Vancouver attracting tech companies
He said Vancouver has become a magnet for technology-based companies. According to the Vancouver Economic Commission, the city has about 75,000 tech workers with the industry growing by six per cent each year.
“The last building cycle was snapped up very quickly and thanks in part to these large technology companies developing footprints in the market,” said Dubuque. “And, as a result, we are effectively out of space in Vancouver.”
According to Colliers, upcoming new downtown office supply includes: 400 West Georgia Street, a 24-storey tower by developer Westbank with completion expected in 2020; 601 Hastings Street West, a 25-storey tower by developer PCI with completion expected in the second quarter of 2022; 753 Seymour Street, a 34-storey tower by GWLRA Developments with completion expected in 2021; and Rogers Arena Towers-East Tower, a nine-storey building by developer Aquilini Investment Group with completion expected this year.
“I don’t think it would be too wild a statement to suggest that all of those buildings would 75 per cent to fully leased before they’re completed,” said Dubuque.
One Burrard Place under construction
Ian McKay, CEO of the Vancouver Economic Commission, said there are an increasing number of multinational corporations and homegrown start-ups choosing to expand and scale up in Vancouver. There are also thousands of tech-related seats added to post-secondary institutions across the province.
“The city’s knowledge-based economy is set to continue growing at an accelerated pace,” he said. “The Burrard Place development is the investment community’s vote of confidence in Vancouver’s future.”
One Burrard Place, when completed in the third quarter of 2020, will be Western Canada’s tallest all-residential skyscraper and the third-tallest building in Vancouver. It will have 444 units and is already sold out. There will also be about 60,000 square feet of office space and a Meinhardt Fine Foods store.
Beside the office tower will be a three-storey Toyota showroom, being built at the same time.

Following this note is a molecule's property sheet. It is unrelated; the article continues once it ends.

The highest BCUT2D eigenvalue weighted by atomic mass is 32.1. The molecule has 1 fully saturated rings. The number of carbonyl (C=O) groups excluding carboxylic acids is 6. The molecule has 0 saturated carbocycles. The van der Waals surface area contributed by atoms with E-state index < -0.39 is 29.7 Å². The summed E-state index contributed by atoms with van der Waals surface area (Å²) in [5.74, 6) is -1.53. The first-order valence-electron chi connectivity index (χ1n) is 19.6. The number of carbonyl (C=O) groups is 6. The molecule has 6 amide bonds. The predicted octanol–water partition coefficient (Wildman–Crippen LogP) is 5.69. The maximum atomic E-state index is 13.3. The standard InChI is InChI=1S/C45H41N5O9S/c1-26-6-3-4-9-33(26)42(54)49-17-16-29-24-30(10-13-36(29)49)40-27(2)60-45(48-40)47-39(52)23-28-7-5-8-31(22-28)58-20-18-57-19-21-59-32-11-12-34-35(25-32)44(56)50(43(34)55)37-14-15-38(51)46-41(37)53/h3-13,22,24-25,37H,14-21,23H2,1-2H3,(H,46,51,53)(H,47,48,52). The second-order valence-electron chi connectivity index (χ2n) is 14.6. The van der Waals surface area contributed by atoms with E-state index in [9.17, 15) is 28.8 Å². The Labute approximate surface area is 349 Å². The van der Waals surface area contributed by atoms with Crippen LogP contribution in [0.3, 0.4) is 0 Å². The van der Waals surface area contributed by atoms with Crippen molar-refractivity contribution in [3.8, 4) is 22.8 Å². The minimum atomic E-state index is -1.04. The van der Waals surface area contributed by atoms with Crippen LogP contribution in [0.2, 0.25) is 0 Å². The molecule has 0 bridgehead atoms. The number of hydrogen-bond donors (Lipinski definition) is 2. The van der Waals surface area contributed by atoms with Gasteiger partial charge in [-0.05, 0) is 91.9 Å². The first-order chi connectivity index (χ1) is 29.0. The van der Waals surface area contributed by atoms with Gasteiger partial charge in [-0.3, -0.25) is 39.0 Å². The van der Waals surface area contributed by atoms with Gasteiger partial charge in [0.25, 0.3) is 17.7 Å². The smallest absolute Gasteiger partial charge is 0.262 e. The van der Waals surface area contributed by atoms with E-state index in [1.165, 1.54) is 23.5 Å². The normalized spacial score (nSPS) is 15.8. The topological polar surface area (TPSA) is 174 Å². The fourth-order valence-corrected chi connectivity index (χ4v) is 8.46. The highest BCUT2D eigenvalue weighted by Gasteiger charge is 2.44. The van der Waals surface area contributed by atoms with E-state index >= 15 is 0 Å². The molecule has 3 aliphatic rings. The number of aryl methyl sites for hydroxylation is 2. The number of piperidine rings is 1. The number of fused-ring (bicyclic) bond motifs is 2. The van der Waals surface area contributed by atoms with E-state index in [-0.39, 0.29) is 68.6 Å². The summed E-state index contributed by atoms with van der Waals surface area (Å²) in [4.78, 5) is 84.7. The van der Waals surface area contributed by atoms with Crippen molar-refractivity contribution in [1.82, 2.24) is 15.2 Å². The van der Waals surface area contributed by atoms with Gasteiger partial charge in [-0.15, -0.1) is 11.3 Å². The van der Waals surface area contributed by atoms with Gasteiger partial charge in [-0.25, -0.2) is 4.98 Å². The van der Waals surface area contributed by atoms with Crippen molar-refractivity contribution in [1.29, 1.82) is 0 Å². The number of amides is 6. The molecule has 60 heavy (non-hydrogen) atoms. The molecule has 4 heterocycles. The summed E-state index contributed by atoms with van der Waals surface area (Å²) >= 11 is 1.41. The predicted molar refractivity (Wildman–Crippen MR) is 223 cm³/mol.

Council approved an architecturally distinct, 24-storey office tower planned for the corner of Georgia and Homer streets at a public hearing Feb. 20. The decision came after speakers from the Downtown Vancouver Business Improvement Association and the CBRE, a commercial real estate firm, outlined the need for more new office space in the city.
The rezoning application, submitted by Merrick Architecture on behalf of Westbank Project Corps., was for 400 West Georgia St. across the street from library square. Aside from office space, the project includes commercial space on the ground floor. A restaurant is proposed for the Homer Street side of the building and improvements are also planned for the public space at the base of the building.
The tower itself features stacked four-storey boxes articulated with green walls.
The new building will be two-and-a-half times the density permitted under the previous zoning, but it will create an additional 228,000 square feet of employment-generating space, Michael Naylor, a senior rezoning planner for the downtown district, told council before the vote.
People attending a public open house about the project last fall were generally supportive, noting both the need for office space and the distinctive design of the tower. There was some concern about the durability of the plants on the exterior green walls.
“In response, the applicant is proposing a perforated screen treatment for these walls so that in the season where there are no leaves on the vines, visual interest will be maintained,” Naylor said. “Hearty plants such as Virginia creeper will also be specified. This is the type of vine that grows on the Sylvia hotel.”
While a small portion of the tower projects into the view cone, the impact was considered modest.
Competing with the suburbs
Charles Gauthier, president of the Downtown Vancouver Business Improvement Association, said the organization supported the rezoning application.
Gauthier said diverse office space is a critical element in the long-term success of the city and its economy.
“Increasingly, Vancouver competes not only with suburban office markets but with other cities that may be more attractive to business for a variety of reasons,” he said. “Talent tends to want to be in a vibrant urban area that caters to their lifestyle. Businesses are responding to this need in many North American cities where large technology companies, who would traditionally seek out suburban locations, are increasingly moving into the urban core. This is the environment to which Vancouver has to respond. Our downtown office space has to be able to compete with other cities on this level.”
Gauthier said the BIA’s “Reimagine Downtown Vancouver” initiative a few years ago also found that people want “exciting and unique” architecture in the downtown.
“The cantilevered pods and exterior green walls are striking features of the futuristic design for 400 West Georgia,” he said, adding that aside from providing much-needed office space, the building is also in a prime location with close proximity to transit, shopping and services for the employees who will work in it.
Norm Taylor, executive managing director of CBRE’s Vancouver brokerage operation, also spoke in favour of the development, citing statistics about the vacancy rate in the downtown core, which is made up of 24 million square feet of total product.